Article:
Explain The purpose of precedent is to ensure that people are treated fairly and that the law develops consistently and coherently Old cases retain authority, and their decisions can be used for the basis of modern-day decisions Precedent stops judges from being “creative” when making decisions
Two main ways precedent is developed 1. When there is no existing law Judges must rely on common sense and the principles of law for guidance in making their decision. Many laws regarding murder have been created in this way: eg: provocation and self-defence 2. When legislation is interpreted Parliament is responsible for creating legislation, but courts must interpret it, or establish the meaning of certain words. In Vic, a person can only be guilty of burglary if they enter a “building” – the court must decide what constitutes a building
Rules of Precedent
Binding Precedent Where binding precedent occurs, a court MUST follow the precedent already set, whether it believes the decision is correct, or not. In NSW, a precedent is binding if it has been set by a higher court, in similar cases. A judge is only bound by the ratio dicidendi. Obiter dicta do not create precedent.
Definitions Ratio dicidendi A statement by the judge about the reason for their decision It creates a precedent that lower courts must follow Obiter dicta Other statements made by judges, such as their personal opinions. These create no immediate precedent, but can be used later to justify a precedent
Persuasive Precedent May influence a decision, but a court is not required to follow it Could include statements made by a judge, or decisions made by courts in other jurisdictions (eg: a NSW judge may quote a judge who heard a similar case in the UK.) How persuasive a precedent is depends on the judge and the court.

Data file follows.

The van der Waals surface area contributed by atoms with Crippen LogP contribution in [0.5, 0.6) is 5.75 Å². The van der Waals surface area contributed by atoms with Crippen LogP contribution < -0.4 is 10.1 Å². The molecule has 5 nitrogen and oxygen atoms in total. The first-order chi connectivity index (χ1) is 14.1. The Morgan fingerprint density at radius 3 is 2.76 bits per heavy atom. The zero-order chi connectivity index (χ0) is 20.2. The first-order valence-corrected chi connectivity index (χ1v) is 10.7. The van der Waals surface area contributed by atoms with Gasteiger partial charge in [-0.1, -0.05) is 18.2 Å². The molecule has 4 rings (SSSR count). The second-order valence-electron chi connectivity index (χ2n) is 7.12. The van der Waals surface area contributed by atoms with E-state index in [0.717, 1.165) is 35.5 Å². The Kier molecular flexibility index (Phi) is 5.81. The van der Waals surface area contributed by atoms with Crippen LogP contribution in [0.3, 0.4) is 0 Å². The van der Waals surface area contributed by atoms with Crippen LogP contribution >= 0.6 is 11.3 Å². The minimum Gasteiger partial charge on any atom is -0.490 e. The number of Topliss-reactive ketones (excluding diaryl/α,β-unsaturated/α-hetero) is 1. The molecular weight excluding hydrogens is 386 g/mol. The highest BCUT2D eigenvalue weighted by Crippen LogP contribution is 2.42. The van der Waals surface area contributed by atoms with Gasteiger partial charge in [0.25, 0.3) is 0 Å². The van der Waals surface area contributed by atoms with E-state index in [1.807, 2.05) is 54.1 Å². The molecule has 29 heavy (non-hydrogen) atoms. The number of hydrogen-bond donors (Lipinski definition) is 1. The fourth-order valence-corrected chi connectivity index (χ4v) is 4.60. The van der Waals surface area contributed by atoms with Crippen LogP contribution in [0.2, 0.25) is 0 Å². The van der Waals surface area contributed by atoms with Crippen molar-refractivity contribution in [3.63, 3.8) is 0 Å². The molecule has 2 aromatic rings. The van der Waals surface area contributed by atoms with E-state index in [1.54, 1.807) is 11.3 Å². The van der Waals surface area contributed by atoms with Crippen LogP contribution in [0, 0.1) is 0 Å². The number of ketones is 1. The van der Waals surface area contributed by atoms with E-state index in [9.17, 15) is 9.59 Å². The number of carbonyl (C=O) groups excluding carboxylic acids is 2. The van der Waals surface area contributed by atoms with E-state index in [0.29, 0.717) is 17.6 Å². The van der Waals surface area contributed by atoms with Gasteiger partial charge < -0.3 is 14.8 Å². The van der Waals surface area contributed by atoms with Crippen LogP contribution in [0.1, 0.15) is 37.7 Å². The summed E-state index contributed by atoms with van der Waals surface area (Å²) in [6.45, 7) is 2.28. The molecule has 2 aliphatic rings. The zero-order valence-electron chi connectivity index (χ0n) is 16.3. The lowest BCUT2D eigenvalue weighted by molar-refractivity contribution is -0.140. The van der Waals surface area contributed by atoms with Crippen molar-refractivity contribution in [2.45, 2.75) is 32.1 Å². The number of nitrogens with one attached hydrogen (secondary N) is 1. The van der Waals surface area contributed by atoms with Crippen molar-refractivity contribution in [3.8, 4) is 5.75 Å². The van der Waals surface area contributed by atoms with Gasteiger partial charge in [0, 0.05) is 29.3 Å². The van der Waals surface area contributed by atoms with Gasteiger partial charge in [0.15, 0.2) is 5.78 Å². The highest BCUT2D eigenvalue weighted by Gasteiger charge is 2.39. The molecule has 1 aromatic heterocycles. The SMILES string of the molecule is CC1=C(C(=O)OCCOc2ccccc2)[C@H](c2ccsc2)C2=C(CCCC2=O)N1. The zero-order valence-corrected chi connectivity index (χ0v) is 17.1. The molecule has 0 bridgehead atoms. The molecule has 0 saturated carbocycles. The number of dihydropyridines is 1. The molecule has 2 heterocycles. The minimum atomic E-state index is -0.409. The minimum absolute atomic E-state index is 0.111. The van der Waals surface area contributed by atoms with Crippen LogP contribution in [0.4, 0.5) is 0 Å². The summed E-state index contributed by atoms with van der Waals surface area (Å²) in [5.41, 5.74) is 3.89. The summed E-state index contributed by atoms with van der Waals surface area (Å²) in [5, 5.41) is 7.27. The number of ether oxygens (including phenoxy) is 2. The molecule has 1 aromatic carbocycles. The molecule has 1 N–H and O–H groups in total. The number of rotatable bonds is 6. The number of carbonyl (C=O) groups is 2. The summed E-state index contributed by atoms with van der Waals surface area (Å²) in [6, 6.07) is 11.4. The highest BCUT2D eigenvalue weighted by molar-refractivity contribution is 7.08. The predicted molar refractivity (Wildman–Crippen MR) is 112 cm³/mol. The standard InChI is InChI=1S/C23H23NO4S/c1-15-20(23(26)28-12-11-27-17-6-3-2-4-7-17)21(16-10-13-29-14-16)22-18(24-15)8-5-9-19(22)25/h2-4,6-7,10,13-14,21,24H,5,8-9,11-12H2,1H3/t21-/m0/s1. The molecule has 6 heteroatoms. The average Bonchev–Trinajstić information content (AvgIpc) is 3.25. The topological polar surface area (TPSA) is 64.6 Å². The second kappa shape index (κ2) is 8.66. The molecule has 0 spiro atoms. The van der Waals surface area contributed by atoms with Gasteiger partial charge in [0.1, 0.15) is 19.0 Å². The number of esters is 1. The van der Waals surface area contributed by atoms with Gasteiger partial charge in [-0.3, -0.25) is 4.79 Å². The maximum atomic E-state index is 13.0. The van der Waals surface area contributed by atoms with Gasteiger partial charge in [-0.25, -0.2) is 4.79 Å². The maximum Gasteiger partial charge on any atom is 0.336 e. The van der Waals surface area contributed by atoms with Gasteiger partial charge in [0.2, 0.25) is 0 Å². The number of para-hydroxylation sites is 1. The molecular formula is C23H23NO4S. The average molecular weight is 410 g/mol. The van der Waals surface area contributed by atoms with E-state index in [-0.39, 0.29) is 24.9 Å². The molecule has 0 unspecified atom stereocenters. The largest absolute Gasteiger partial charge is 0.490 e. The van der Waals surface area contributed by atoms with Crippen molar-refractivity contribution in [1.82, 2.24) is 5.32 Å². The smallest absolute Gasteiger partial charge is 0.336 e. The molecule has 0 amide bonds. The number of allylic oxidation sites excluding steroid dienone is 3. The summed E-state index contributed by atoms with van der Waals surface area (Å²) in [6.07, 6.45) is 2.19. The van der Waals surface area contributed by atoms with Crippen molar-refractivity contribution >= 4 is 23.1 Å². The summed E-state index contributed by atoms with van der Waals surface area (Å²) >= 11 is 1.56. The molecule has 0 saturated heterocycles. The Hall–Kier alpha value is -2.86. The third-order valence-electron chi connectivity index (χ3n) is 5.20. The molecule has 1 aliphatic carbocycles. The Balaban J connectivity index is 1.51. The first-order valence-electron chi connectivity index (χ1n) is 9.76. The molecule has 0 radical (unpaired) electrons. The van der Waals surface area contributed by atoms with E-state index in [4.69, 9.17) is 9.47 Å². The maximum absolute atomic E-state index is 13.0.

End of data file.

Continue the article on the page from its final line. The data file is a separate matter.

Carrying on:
Court Binding Precedent Persuasive Precedent High Court All state and federal courts High Courts and courts in some other countries Full Court of Federal Court Single judge of Federal Court and Full Court of Federal Court High Court and courts in other hierarchies Single judge of Federal Court Single judge of Federal Court Courts in other hierarchies Courts of Appeal (NSW, Vic, Qld), Full Bench and Full Court of Supreme Court Single judge of Supreme High Court and courts in Court, District Court (County other hierarchies Court in Vic.) and Magistrate‟s Court in same jurisdiction State Supreme Courts District Court (County Court in Vic.) and Local Court in same jurisdiction High Court and courts in other hierarchies Privy Council (UK) None in Australia All Australian Courts House of Lords (UK) None in Australia All Australian Courts
Critically analyse precedent Advantages Disadvantages
The Adversarial System
Two opposing sides Each side introduces its own evidence and witnesses The judge or jury will not test the validity of the evidence One opposing side may test the opposition‟s evidence through crossexamination and by introducing evidence
Two opposing sides argue their case before a court, which is presided over by a neutral third party Each side can introduce evidence and call witnesses The opposing side then tests the evidence by asking questions of witnesses (crossexamining), and by introducing its own witnesses and evidence At the conclusion of the case, the presider (judge) or jury will decide which version of events they believe Neither the presider nor jury has any role in testing the evidence